The students will derive the asymptotic properties of the ordinary least squares estimator and will learn how to interpret results, assess the validity of a chosen model, test hypotheses and make predictions. In the second part of the course, the students will learn about methods that can be used when some of the assumptions underlying the linear regression model do not hold. Maximum likelihood estimation is applied to estimate models with binary outcomes (logit, probit) or with censored outcome data (Tobit). Methods that can be used to model stationary time series are also covered in this part.
Throughout the course, students will apply the methods to data from the financial, actuarial and economics domain using statistical programming language R. During these exercises we will discuss principles of modelling, sensitivity analysis, assumption checking, interpretation of the model output and reproducibility of results.
It is strongly advised that the student has finished the course PrEMAS 1: Mathematical Methods (or equivalent) and that the student has followed or follows the course PrEMAS 3: Probability Theory and Statistics (or equivalent).
Upon successful completion of the module, the student is able to:
- Give examples of the types of questions that can be answered using econometric techniques and the types data that can be used to answer these questions;
- Analyse linear relationships between variables using correlations and regression modelling;
- State the assumptions of the linear regression model and explain when these assumptions may be violated;
- Derive finite sample statistical properties of the ordinary least squares estimator;
- Interpret the results of a linear regression model and explain how variable transformations can be used to alter the interpretation;
- Estimate parameters for these models and perform diagnostic tests including checking assumptions and evaluating model fit;
- Perform variable selection and engineering (e.g. dummy variables, interactions) and test for misspecification of the functional form;
- Perform hypothesis testing on the values of the parameters;
- Explain the impact of omitted variables on the unbiasedness of the least squares estimator;
- Explain the impact of heteroskedasticity, multi-collinearity and autocorrelation on the parameter estimates and their standard errors and propose potential solutions;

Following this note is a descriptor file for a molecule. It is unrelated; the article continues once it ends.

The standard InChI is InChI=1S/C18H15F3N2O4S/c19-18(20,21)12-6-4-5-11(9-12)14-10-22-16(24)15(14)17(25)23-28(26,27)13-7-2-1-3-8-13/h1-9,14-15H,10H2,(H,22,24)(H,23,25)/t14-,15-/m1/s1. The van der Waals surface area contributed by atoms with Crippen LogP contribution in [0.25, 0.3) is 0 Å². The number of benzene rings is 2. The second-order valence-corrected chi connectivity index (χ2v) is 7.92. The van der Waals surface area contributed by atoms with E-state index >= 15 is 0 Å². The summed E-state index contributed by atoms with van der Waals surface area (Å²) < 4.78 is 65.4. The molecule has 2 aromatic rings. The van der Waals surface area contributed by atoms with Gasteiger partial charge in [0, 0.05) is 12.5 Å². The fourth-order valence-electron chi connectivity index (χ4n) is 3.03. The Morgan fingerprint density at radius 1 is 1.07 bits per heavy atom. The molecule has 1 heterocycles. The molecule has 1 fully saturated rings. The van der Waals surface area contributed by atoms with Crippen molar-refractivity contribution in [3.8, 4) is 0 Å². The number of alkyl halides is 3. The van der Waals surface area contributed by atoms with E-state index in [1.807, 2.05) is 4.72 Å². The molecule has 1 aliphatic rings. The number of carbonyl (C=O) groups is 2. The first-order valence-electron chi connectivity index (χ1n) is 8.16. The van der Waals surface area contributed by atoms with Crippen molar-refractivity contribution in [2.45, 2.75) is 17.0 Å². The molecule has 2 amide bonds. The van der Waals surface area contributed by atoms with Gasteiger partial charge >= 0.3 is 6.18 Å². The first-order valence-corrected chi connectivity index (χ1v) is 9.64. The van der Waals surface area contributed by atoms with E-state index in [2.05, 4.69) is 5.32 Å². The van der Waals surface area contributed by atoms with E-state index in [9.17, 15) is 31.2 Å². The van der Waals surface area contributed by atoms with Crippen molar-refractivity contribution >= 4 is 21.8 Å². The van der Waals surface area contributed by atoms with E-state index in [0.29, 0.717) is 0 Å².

- Derive maximum likelihood estimators for the linear regression and for limited dependent variable models (e.g. probit for binary outcomes and Tobit for censored data);
- Apply the likelihood ratio test to compare nested models;
- Describe and apply the main concepts underlying stationary time series models;
- Characterise the stationarity of an autoregressive moving-average (ARMA) process through the roots of lag polynomials;
- Identify when an ARMA model for time-series data is appropriate, estimate the parameters and interpret the results;
- Derive one-step-ahead and multiple-step-ahead forecasts and prediction intervals for an ARMA model;
- Explain the difference between the short-run and long-run properties of a model, and how this may be relevant in deciding whether a model is suitable for any particular application;
- Describe, in general terms, how to decide whether a model is suitable for any particular application;
- Describe, in general terms, how to analyse the potential output from a model, and explain why this is relevant to the choice of model;
- Carry out sensitivity and stress testing of assumptions and explain why this forms an important part of the modelling process;
- Produce an audit trail enabling detailed checking and high-level scrutiny of model;
- Explain the factors that must be considered when communicating the results following the application of a model and produce appropriate documentation;
- Plan and execute a simple empirical research project and document the analysis and the research findings in a scientific paper.
Introduction to Econometrics EMEA Edition, 1st Edition, Jeffrey M. Wooldridge, CENGAGE Learning, 2014. ISBN: 978-1-4080-9375-7
For the assignments we will use the statistical programming language R (https://www.r-project.org/) and RStudio (https://www.rstudio.com/). It is expected that you have working installations of R and RStudio on your laptop before the start of the first lecture. Please contact the lecturer beforehand if you encounter installation issues.
Important to know
- Lectures: Monday afternoon, 14.30-17.30 hours. First lecture on Monday 9 May 2022.
- Assessment: Written exam and take-home assignment.
- Exam - 9 October 2023
- Resit - 6 November 2023
- Deadline paper - 30 October 2023
- Resit deadline paper - 4 December 2023
- The costs for this module are € 3.075.
- Start in study year 2022-2023: 15 May 2023
- Level: the course is taught at the academic level of bachelor Econometrics